Is a college or program delivering something of value to its students?
That’s a question that’s notoriously tricky to answer. How the government approaches it can have major implications for students, families, schools and taxpayers. Despite the stakes, policymakers don’t always have easy access to the data to determine what metrics to use — improvement in earnings, the ability to pay down the debt a student took on to finance their education or something less tangible — and how best to evaluate schools based on those metrics.
A joint initiative between George Washington University, Columbia University and the National Student Legal Defense Network, which represents student loan borrowers in litigation, is hoping to solve, or at least mitigate this conundrum.
The idea is that by bringing regulatory lawyers together with academic experts, the Postsecondary Equity and Economics Research project can identify and probe questions that might be useful to policymakers considering how best to hold colleges accountable and ensure they’re delivering for the most vulnerable students.
The project includes leading higher education economists from Columbia and GW as well as Vanderbilt University, Southern Methodist University and more. Staffers from Student Defense, many of whom have worked in various legal capacities at the Department of Education, will provide regulatory and policy insight.
The enterprise comes at a pivotal time. The Biden administration is in the midst of reviewing a suite of regulations that govern schools’ ability to access federal financial aid, the experience of borrowers repaying their student loans and more.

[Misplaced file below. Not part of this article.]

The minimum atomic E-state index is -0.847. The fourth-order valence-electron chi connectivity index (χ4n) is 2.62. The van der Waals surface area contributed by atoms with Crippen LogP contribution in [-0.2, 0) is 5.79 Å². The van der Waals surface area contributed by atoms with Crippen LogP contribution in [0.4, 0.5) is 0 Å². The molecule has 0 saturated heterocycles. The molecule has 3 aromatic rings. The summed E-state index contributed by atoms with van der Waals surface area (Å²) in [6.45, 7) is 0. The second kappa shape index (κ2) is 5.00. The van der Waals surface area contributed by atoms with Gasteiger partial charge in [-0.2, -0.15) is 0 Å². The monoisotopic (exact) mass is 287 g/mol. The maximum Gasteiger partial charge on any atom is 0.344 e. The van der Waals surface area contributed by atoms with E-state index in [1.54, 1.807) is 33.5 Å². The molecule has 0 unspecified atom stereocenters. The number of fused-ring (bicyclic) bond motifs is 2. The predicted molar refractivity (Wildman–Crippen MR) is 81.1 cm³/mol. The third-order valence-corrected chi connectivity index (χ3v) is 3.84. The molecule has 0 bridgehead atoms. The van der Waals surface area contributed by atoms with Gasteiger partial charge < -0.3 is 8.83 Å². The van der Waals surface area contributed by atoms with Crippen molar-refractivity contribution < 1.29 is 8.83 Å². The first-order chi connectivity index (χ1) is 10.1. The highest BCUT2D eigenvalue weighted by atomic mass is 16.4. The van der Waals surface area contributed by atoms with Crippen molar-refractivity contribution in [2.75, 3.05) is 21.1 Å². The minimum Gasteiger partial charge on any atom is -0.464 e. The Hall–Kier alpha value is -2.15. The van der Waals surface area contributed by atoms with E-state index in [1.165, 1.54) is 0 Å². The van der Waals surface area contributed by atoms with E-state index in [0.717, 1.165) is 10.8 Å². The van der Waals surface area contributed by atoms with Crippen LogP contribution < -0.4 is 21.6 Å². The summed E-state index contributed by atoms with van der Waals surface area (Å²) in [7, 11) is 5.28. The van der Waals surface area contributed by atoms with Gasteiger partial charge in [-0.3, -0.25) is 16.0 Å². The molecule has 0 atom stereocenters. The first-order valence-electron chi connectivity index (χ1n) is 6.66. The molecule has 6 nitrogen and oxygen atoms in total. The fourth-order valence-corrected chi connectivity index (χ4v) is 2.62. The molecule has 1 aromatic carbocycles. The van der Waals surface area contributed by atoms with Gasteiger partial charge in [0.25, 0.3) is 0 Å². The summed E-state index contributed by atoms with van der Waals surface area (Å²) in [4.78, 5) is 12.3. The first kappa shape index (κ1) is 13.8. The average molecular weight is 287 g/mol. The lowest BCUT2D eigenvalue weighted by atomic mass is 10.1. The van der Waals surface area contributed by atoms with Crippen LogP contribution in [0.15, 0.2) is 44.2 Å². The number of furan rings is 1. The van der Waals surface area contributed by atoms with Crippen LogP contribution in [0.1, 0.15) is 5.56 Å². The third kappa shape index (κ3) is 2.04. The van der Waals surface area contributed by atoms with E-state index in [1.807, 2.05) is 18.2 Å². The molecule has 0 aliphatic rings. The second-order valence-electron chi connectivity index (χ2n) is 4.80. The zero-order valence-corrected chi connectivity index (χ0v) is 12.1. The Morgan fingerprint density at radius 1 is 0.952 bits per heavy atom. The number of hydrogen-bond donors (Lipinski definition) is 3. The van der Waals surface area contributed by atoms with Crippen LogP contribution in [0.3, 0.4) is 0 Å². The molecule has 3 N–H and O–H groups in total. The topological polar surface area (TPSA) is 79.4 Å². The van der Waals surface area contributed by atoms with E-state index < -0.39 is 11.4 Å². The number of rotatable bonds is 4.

“We’re entering a new era in higher education and what hopefully will soon be a post-COVID world with a new administration that’s come in,” said Aaron Ament, the co-founder of Student Defense. “There will be a real need for policymaking and rulemaking over the next couple of years to protect students from a whole host of various practices.”
Why having the right data is crucial for students, schools and taxpayers
Having answers to the right questions and access to relevant data will be crucial as regulators think through these rules. Often the government’s regulations that determine if a school is a risk to taxpayers or students rely on some kind of data-related metric, for example, whether students are successfully repaying their loans or if their earnings have improved.
Institutions found violating the government’s regulations can lose access to federal financial aid money, a major source of funding for most colleges. At the same time, schools that may not be delivering students’ a return on their investment could slip through the cracks if the government uses the wrong metric or one that is easily manipulated.
As members of the new initiative evaluate potential strategies for holding schools accountable, they’ll also be paying close attention to how those policies could impact underserved students. For one, students of color, veterans, low-income students and working adults are often disproportionately impacted by the practices of predatory schools.
At the same time, colleges that educate large shares of low-income, first-generation students, students of color and working adults are often doing this work with fewer resources than colleges serving wealthier students.
As a result, there are times when these schools may appear like a risk to taxpayers and students based on the government’s metrics, even when they are providing students with valuable degrees.
Inspired by their own experience